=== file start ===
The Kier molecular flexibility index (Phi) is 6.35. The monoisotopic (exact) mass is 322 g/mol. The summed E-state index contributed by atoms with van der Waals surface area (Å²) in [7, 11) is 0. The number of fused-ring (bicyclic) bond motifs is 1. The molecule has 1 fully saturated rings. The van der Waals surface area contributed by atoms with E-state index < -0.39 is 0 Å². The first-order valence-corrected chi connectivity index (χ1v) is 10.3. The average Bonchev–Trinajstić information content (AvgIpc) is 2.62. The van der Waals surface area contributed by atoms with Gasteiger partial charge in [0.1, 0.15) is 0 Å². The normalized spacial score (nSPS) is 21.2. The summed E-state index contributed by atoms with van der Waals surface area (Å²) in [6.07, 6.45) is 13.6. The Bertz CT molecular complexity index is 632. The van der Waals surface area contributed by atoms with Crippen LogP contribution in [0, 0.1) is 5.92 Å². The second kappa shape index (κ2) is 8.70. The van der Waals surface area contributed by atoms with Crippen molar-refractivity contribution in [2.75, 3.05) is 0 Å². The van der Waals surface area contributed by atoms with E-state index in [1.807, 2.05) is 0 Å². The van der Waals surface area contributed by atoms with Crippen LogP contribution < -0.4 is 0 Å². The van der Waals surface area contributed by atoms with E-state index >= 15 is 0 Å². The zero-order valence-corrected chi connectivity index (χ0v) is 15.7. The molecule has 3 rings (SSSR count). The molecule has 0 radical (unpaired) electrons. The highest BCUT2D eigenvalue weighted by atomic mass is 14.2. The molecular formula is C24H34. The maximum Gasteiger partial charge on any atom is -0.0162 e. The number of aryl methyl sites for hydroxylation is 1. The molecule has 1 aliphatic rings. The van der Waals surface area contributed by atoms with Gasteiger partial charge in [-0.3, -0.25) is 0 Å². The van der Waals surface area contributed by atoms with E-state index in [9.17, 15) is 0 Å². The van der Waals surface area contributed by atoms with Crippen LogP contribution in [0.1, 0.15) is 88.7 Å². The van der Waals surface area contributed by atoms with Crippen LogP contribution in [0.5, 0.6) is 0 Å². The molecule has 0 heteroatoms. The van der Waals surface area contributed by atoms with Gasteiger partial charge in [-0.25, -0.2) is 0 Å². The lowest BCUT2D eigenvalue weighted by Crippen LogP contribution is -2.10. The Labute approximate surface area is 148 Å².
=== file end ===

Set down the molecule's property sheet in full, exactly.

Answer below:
The Kier molecular flexibility index (Phi) is 6.35. The monoisotopic (exact) mass is 322 g/mol. The summed E-state index contributed by atoms with van der Waals surface area (Å²) in [7, 11) is 0. The number of fused-ring (bicyclic) bond motifs is 1. The molecule has 1 fully saturated rings. The van der Waals surface area contributed by atoms with E-state index < -0.39 is 0 Å². The first-order valence-corrected chi connectivity index (χ1v) is 10.3. The average Bonchev–Trinajstić information content (AvgIpc) is 2.62. The van der Waals surface area contributed by atoms with Gasteiger partial charge in [0.1, 0.15) is 0 Å². The normalized spacial score (nSPS) is 21.2. The summed E-state index contributed by atoms with van der Waals surface area (Å²) in [6.07, 6.45) is 13.6. The Bertz CT molecular complexity index is 632. The van der Waals surface area contributed by atoms with Crippen LogP contribution in [0, 0.1) is 5.92 Å². The second kappa shape index (κ2) is 8.70. The van der Waals surface area contributed by atoms with Crippen molar-refractivity contribution in [2.75, 3.05) is 0 Å². The van der Waals surface area contributed by atoms with E-state index in [1.807, 2.05) is 0 Å². The van der Waals surface area contributed by atoms with Crippen LogP contribution < -0.4 is 0 Å². The van der Waals surface area contributed by atoms with E-state index >= 15 is 0 Å². The zero-order valence-corrected chi connectivity index (χ0v) is 15.7. The molecule has 3 rings (SSSR count). The molecule has 0 radical (unpaired) electrons. The highest BCUT2D eigenvalue weighted by atomic mass is 14.2. The molecular formula is C24H34. The maximum Gasteiger partial charge on any atom is -0.0162 e. The number of aryl methyl sites for hydroxylation is 1. The molecule has 1 aliphatic rings. The van der Waals surface area contributed by atoms with Gasteiger partial charge in [-0.3, -0.25) is 0 Å². The van der Waals surface area contributed by atoms with E-state index in [9.17, 15) is 0 Å². The van der Waals surface area contributed by atoms with Crippen LogP contribution in [0.1, 0.15) is 88.7 Å². The van der Waals surface area contributed by atoms with Crippen LogP contribution in [0.5, 0.6) is 0 Å². The molecule has 0 heteroatoms. The van der Waals surface area contributed by atoms with Gasteiger partial charge in [-0.25, -0.2) is 0 Å². The lowest BCUT2D eigenvalue weighted by Crippen LogP contribution is -2.10. The Labute approximate surface area is 148 Å².